“The single largest oil market disruptor”—as some experts and media have dubbed the new shipping fuel rules set to kick in in less than two months—has had refiners on edge this year as they prepare for the dramatic switch in marine fuel specifications.
The refining industry around the world has carefully planned to boost compliant fuel production in the back end of the year, expecting windfall from the IMO-effect in the months immediately preceding the shipping rules change.
But as January 1, 2020, is fast approaching, the previously expected refining margins bonanza could turn to bust as the disruption is now expected to be much less dramatic than previously thought.
According to the new rules by the International Maritime Organization (IMO), only 0.5-percent or lower sulfur fuel oil should be used on ships beginning January 1, 2020, unless said ships have installed the so-called scrubbers—systems that remove sulfur from exhaust gas emitted by bunkers—so they can continue to use high-sulfur fuel oil (HSFO).
To be sure, the new fuel specifications are set to send shockwaves through the entire supply chain in the shipping industry—from crude oil producers, to refiners, to traders, to shippers, to end-consumers of everything traded on ships.
However, supply of compliant low-sulfur fuel could be just as sufficient, while demand may be subdued, due to the global economic and trade growth slowdown and at least some non-compliance from shippers, which analysts at Wood Mackenzie put at around 10 percent for 2020.
Russia is one of the countries set to delay the IMO rules implementation, but only in its territorial waters including rivers, Energy Minister Alexander Novak said, responding to questions sent by Bloomberg. Russia will still comply with the rules in international waters. Due to its predominantly high-sulfur oil, Russia is set to be one of the biggest losers in the new marine fuel rules.
The new regulation will lead to low-sulfur fuel oil (LSFO) displacing HSFO demand, but the change looks less dramatic now than it did several months ago.
The shipping industry consumes 3.5 million bpd of HSFO, while refiners around the world are set to provide 1.5 million bpd of IMO-compliant very-low sulfur fuel oil (VLSFO), according to WoodMac’s Head of Oils Analysis Alan Gelder. There will still be demand for HSFO—from the ships with scrubbers installed, and from some non-compliance, including shippers prepared to cheat in markets with limited controls, and non-compatibility of VLSFO. Around 1 million bpd of marine fuel demand would be for marine gasoil (MGO), a middle distillate similar to diesel, WoodMac reckons.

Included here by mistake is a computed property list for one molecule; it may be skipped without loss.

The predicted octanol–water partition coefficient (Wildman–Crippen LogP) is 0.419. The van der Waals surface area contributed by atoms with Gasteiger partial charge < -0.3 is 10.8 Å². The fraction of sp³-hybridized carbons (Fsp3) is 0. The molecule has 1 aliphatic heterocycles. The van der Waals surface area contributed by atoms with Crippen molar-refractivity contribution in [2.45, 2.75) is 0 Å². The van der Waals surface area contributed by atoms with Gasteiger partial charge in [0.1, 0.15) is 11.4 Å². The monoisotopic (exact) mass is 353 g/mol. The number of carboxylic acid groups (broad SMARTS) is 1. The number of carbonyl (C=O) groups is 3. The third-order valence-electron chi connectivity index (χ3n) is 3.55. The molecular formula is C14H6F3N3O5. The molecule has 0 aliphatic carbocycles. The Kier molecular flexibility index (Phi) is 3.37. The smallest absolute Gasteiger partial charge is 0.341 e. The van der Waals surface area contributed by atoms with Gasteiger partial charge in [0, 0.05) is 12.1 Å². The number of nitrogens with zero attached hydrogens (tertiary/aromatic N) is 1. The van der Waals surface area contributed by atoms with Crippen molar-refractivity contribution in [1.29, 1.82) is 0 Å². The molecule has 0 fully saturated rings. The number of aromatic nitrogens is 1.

VLSFO is cheaper than marine gasoil, but some conservative customers could still prefer MGO, Sharon Weintraub, Chief Executive Officer for Supply and Trading, Eastern Hemisphere, at BP, told Reuters in September.
Supply of VLSFO looks to be greater than initially thought, Matt Stanley, an oil broker with StarFuels in Dubai, told Reuters.
With relatively adequate supply of compliant fuel, refiners may not see the refining margins boom they were expecting earlier this year.
As 2020 is drawing nearer, LSFO storage around the world’s key bunkering port, Singapore, is piling up. As at end-October, 7.3-7.5 million tons of LSFO and blendstocks were sitting in floating storage on board 29 supertankers offshore Singapore, up from 7 million tons at the start of October, according to Refinitiv analysts quoted by Reuters.
Japanese refiners are ready to supply LFSO but they will keep up HSFO production and supply because Japan hasn’t banned discharging of water from open-loop scrubbers at ports, according to S&P Global Platts.
Regardless of the marine fuel that the shipping industry will use, demand for each of those could be much lower than expected in view of the global economic slowdown and seaborne trade growth slowdown.
In its September Oil Market Report, the International Energy Agency (IEA) said that the trade slowdown weighs on fuel oil demand and allows for a less disruptive switch to IMO-compliant fuel. In March, the IEA expected gasoil shortage of 200,000-300,000 bpd in 2020.
“With fewer than four months left before the rule kicks in, we believe that the oil market is likely to be better supplied than we thought,” the IEA said in September.
Refining capacity has increased globally, while bunker demand is now lower due to the ongoing contraction in global trade, the agency noted. In addition, U.S. light oil supply has increased, and U.S. grades are in demand with refiners who process them into VLSFO fuels. These recent developments “now point at the likelihood of an even smoother start to the implementation,” the IEA said.